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NIGHT VISION, MUNITIONS AND BALLISTICS UPDATE

14 May 12. The U.S. Air Force has authorized full rate production of the NexGen Infrared missile warning system (MWS), a Northrop Grumman Corporation-designed, built and tested protection system for C-17, EC-130J, HC/MC-130J and other Air Force platforms. “The full rate production approval of the NexGen missile warning system, a spiral upgrade to the current Ultraviolet missile warning system, will enable the fielding of this capability to our Mobility Air Force airlift and Special Operations fleets, and significantly increase their ability to counter the MANPAD threat,” said U.S. Air Force Col. Shawn Shanley, the Air Force LAIRCM Program’s Senior Material Leader. “This latest milestone decision will ensure the Air Force has the most advanced missile warning system with longer detection range and reduced false alarms,” said Carl Smith, vice president of infrared countermeasures (IRCM) programs at Northrop Grumman’s Land and Self Protection Systems Division.

18 May 12. Northrop Grumman has demonstrated the capabilities of its newly developed target location module (TLM) during testing, in support of the US Army’s stockpile reliability test (SRT) programme at White Sands Missile Range in New Mexico, US. The TLM is an important part of the battle-proven and portable lightweight laser designator rangefinder high accuracy (LLDR 2H) system. During the testing, the TLM precisely reported grids commensurate required for global positioning system guided munitions. This helped the LLDR 2H successfully acquire the locations of two separate tank-size targets, present at extended ranges from the observation post. The location data was then used by two army’s tactical missile system (ATACMS) missiles to achieve direct hits on both targets, demonstrating the high accuracy of the TLM. Gordon Stewart, laser systems business unit vice president and general manager of Northrop Grumman, said that the hybrid sensor solution combined data obtained from a digital magnetic compass and celestial navigation sensors to provide highly accurate azimuth solutions, enabling precise target location.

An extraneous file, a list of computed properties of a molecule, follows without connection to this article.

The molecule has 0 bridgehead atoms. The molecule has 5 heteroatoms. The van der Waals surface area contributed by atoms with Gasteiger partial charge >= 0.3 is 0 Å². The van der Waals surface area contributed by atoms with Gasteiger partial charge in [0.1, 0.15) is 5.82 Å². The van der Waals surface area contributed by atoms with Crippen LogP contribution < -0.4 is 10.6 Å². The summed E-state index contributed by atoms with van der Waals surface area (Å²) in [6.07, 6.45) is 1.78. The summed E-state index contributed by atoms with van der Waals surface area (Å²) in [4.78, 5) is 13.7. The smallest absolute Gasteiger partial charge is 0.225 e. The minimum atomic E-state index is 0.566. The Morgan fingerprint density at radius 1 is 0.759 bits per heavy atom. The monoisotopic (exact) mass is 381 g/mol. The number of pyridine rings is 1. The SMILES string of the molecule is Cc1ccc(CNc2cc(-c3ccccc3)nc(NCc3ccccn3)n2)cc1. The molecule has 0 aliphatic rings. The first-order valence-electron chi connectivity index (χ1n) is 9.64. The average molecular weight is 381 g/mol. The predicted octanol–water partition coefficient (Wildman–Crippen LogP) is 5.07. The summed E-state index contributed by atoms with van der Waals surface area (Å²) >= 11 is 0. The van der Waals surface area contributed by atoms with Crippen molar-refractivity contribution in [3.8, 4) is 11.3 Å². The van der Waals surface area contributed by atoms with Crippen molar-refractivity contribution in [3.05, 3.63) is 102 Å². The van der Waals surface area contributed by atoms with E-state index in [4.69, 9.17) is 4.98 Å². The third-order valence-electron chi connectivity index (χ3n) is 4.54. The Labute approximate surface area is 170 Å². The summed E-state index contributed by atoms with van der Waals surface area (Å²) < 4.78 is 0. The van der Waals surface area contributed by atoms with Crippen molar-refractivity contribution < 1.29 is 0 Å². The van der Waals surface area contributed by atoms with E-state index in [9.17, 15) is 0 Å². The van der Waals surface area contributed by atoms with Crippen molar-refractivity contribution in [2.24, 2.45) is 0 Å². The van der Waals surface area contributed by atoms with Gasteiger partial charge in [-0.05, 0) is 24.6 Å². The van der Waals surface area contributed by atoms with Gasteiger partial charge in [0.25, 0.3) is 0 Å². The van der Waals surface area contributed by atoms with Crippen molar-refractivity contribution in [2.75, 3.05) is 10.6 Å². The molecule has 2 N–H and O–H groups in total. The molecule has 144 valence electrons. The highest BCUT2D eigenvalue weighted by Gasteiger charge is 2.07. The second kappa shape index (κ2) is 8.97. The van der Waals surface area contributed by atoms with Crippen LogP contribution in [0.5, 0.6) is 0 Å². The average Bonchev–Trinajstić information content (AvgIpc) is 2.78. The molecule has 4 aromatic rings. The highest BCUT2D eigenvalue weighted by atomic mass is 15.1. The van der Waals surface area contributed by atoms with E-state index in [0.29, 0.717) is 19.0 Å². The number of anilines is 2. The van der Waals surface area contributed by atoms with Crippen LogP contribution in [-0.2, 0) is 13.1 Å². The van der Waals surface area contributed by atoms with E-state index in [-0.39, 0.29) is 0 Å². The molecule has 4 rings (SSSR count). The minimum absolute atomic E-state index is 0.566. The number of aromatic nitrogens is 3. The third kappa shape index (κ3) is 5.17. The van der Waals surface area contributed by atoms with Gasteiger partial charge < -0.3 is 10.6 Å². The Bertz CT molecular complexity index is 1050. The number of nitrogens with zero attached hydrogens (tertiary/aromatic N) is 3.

(Source: armytechnology.com)

18 May 12. The US Air Force has conducted an air to ground weapon system evaluation programme (WSEP) exercise, dubbed Combat Hammer, to evaluate its laser joint direct attack munitions (JDAM). During the exercise, conducted at Hill Air Force Base, Utah, US, B-1 Lancer aircrews used six 500lb GBU-54 L JDAMS to strike against moving targets on the Utah Test and Training Range. Conducted to evaluate the complete process of handling, the precision guided munitions from the beginning to the end, the exercise also validated the munitions and other advanced air to ground weapons’ effectiveness, maintainability, suitability and accuracy. The 37th BS commander Lieutenant colonel, Stuart Newberry, said, “Combat Hammer provided us with the unique opportunity to employ weapons in real-world scenarios and evaluate the weapon and aircraft-to-weapon interface in great detail due to the telemetry kits on the weapons. This data, when coupled with scenarios usually unavailable to us except in combat scenarios, provides us with an opportunity to validate and refine our tactics, techniques and procedures … as well as adjust training plans and combat standards. Evaluators will be able to retrieve data from the telemetry kits on the weapons and build a picture of how the weapon was or was not affected in various scenarios. That data is invaluable in refining and adjusting our training plans.”
Combat Hammer lead bomber evaluator, Major Michael Ballard, said that the WSEP focused on the LJDAM cradle-to-grave evaluation. The Combat Hammer team also conducted combat situations such as slowing down or speeding up moving targets, GPS jamming and then attempts to replicate them during the exercises. Integrated with laser seeker, the dual-mode guided weapon LJDAM is capable of providing outstanding accuracy and can be used to engage both stationary and

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